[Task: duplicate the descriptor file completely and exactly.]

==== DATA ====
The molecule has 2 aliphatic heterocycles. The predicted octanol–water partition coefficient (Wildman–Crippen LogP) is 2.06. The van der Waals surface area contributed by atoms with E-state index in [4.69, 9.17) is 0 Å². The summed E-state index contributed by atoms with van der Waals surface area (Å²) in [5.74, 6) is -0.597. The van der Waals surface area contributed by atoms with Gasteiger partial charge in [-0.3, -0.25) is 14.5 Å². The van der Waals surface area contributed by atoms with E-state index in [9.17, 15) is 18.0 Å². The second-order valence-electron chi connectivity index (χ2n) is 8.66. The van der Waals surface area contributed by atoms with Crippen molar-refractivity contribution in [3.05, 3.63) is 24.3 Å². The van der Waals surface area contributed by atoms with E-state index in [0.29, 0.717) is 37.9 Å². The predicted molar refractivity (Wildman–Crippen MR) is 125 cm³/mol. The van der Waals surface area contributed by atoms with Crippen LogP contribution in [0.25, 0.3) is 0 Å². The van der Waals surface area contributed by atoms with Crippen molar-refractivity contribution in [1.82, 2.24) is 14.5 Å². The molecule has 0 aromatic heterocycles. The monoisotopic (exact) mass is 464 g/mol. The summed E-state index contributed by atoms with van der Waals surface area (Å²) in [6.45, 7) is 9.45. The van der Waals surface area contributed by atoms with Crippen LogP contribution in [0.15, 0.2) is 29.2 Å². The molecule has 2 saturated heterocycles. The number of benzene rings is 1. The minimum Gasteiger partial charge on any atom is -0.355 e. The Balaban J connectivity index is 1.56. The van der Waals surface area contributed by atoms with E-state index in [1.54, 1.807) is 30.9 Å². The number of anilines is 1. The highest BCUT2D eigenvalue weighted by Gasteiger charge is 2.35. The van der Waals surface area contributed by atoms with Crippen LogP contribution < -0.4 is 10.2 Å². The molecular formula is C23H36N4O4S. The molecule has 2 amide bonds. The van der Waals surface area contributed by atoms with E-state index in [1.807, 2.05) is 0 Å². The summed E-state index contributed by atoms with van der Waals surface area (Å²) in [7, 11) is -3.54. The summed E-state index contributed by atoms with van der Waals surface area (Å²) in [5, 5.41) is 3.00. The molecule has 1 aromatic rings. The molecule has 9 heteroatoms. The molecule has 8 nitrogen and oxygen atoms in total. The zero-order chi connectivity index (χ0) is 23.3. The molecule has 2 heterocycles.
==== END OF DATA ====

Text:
The molecule has 2 aliphatic heterocycles. The predicted octanol–water partition coefficient (Wildman–Crippen LogP) is 2.06. The van der Waals surface area contributed by atoms with E-state index in [4.69, 9.17) is 0 Å². The summed E-state index contributed by atoms with van der Waals surface area (Å²) in [5.74, 6) is -0.597. The van der Waals surface area contributed by atoms with Gasteiger partial charge in [-0.3, -0.25) is 14.5 Å². The van der Waals surface area contributed by atoms with E-state index in [9.17, 15) is 18.0 Å². The second-order valence-electron chi connectivity index (χ2n) is 8.66. The van der Waals surface area contributed by atoms with Crippen molar-refractivity contribution in [3.05, 3.63) is 24.3 Å². The van der Waals surface area contributed by atoms with E-state index in [0.29, 0.717) is 37.9 Å². The predicted molar refractivity (Wildman–Crippen MR) is 125 cm³/mol. The van der Waals surface area contributed by atoms with Crippen LogP contribution in [0.25, 0.3) is 0 Å². The van der Waals surface area contributed by atoms with Crippen molar-refractivity contribution in [1.82, 2.24) is 14.5 Å². The molecule has 0 aromatic heterocycles. The monoisotopic (exact) mass is 464 g/mol. The summed E-state index contributed by atoms with van der Waals surface area (Å²) in [6.45, 7) is 9.45. The van der Waals surface area contributed by atoms with Crippen LogP contribution in [0.15, 0.2) is 29.2 Å². The molecule has 2 saturated heterocycles. The number of benzene rings is 1. The minimum Gasteiger partial charge on any atom is -0.355 e. The Balaban J connectivity index is 1.56. The van der Waals surface area contributed by atoms with E-state index in [1.54, 1.807) is 30.9 Å². The number of anilines is 1. The highest BCUT2D eigenvalue weighted by Gasteiger charge is 2.35. The van der Waals surface area contributed by atoms with Crippen LogP contribution < -0.4 is 10.2 Å². The molecular formula is C23H36N4O4S. The molecule has 2 amide bonds. The van der Waals surface area contributed by atoms with E-state index in [1.807, 2.05) is 0 Å². The summed E-state index contributed by atoms with van der Waals surface area (Å²) in [7, 11) is -3.54. The summed E-state index contributed by atoms with van der Waals surface area (Å²) in [5, 5.41) is 3.00. The molecule has 1 aromatic rings. The molecule has 9 heteroatoms. The molecule has 8 nitrogen and oxygen atoms in total. The zero-order chi connectivity index (χ0) is 23.3. The molecule has 2 heterocycles.